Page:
Longings nor hopes now conquer me.

Possessing nothing, I give o’er
The wish for joy, so am supreme.

      The two sonnets in the same section, “The Glamor,” and “The Months,” are solid and well-executed; the last has many lines of great beauty, and the movement of the sonnet itself is excellent.  These two poems show the desire which Mr. Thomson has for perfection [page 46] of form.  Of greater individuality, however, are his short lyrics.  For example, “Even-time,” in which the poet has invented the mould into which he has poured his ideas.  This short sixteen-line poem is so happily conceived that it must be quoted as a fair example of A Day’s Song.

In meadows deep with hay I see
The reapers’ steel flash sparklingly,
And bobolinks at play;
And in the iris-bordered coves
Frail lilies, shaded by the groves,
Moor all the golden day.
I watch a flicker rise on sun-lit wings
High where a pewee sings,
Apollo’s messenger
To the lone piper of the fir.
Where rolling western hills look like
Waves of aerial seas, the sunsets strike,
And, wrecking, dye the clouds with gold.
Moon-wheeled, Eve’s chariot is rolled
On through the high, star-spangled doors,
To Night’s dark murmurous shores.

      The poem “Israfel” is worthy of special praise for its quiet beauty:

He touched the chords, he heard the sound
Spread like the moon at night;
He was an angel who had found
      Reverie, delight.

Unto himself he played, nor knew
What trembled on the strings;
As the uprising lark the dew
      Shakes from his wings.

                •     •     •

He saw the seraphs, like a flame,
Rise to the blinding throne;
Cherubs and angels, name on name,
      And he alone [page 47]

Absent, the guardian wings descend,
To bear a mortal’s prayer,
Or save a man’s soul at the end
      Of his despair.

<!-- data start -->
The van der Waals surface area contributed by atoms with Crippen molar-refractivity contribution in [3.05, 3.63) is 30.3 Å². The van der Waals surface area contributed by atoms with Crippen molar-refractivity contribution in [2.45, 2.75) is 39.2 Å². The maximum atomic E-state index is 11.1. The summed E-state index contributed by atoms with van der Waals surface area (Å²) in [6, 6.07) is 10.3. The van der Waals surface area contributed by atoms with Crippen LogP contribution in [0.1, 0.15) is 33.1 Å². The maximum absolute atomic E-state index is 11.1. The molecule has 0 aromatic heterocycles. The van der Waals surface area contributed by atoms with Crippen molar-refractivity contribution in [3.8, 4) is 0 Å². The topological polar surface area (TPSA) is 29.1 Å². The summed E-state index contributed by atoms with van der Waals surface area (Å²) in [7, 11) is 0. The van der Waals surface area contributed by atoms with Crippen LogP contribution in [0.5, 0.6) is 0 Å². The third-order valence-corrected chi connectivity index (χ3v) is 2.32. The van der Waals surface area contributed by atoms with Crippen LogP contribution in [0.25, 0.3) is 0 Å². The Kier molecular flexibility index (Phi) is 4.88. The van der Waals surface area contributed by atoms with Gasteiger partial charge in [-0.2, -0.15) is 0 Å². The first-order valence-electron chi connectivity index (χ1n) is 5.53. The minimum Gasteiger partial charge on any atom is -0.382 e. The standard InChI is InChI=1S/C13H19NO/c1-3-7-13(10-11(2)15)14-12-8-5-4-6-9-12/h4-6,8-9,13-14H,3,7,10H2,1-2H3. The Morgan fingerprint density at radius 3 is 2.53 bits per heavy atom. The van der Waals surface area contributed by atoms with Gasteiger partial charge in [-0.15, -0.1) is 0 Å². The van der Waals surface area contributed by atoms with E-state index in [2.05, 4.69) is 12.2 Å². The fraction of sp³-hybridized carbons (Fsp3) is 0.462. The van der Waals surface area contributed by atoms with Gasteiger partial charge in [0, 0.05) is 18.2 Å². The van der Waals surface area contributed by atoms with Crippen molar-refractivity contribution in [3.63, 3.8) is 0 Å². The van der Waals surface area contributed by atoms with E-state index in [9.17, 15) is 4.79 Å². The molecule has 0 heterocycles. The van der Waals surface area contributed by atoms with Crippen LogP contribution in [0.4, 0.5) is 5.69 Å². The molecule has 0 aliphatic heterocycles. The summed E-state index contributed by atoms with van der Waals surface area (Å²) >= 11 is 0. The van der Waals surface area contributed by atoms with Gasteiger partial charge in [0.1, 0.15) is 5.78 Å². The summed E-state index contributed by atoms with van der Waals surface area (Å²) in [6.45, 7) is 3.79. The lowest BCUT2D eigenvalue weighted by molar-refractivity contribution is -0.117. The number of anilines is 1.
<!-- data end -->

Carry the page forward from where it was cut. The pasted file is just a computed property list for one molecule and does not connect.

But he was held by this content
Of helpless, thralling joy,
As fading petals close the scent
      That they destroy.

He was no hero, yet the flow
Of those far echoes seemed
The plaudits that the victors know,
      Or, sleeping, dreamed.

Like incense of a secret prayer,
Breathed from the holy night;
Like the warm auburn of his hair,
      It soothed his sight.

He dreamed, and still he struck the harp,
And sprayed the crystal shower,
A burst of bird-notes, clear and sharp,
      In a spring hour.

Recurrent melodies that blend,
As rainbow colours melt;
Notes glowing, self-consumed, that end
      Before half-felt.

He was God’s angel innocent,
Called to no glorious strife:
Love’s pureness, that in its fragrance spent
      Its beauteous life.

      “Psyche in Tempe” is a lyrical treatment of a well-worn subject that wins an impression of modernity from a classical story.  In Mr. Thomson’s first volume there were several ballads of striking quality, and the best, “The Vale of Estabelle,” is reprinted in the new book.  It has a distinctive beauty, and it would be hard to find a ballad that has a more haunting cadence.  Seemingly simple and artless, it has a thrilling power that recalls Edgar Allan Poe, and no one can read it without a memory of some little graveyard that will [page 48] always thereafter be linked to “the little time-stained headstones in the vale of Estabelle.”  The volume itself is a very dainty example of the bookmakers’ art, in perfect taste throughout, a suitable gift for lovers of poetry and well-built books.  Without, it is a harmony of green and gold; within, the abode of charming melodies and graceful pictures. [page 49]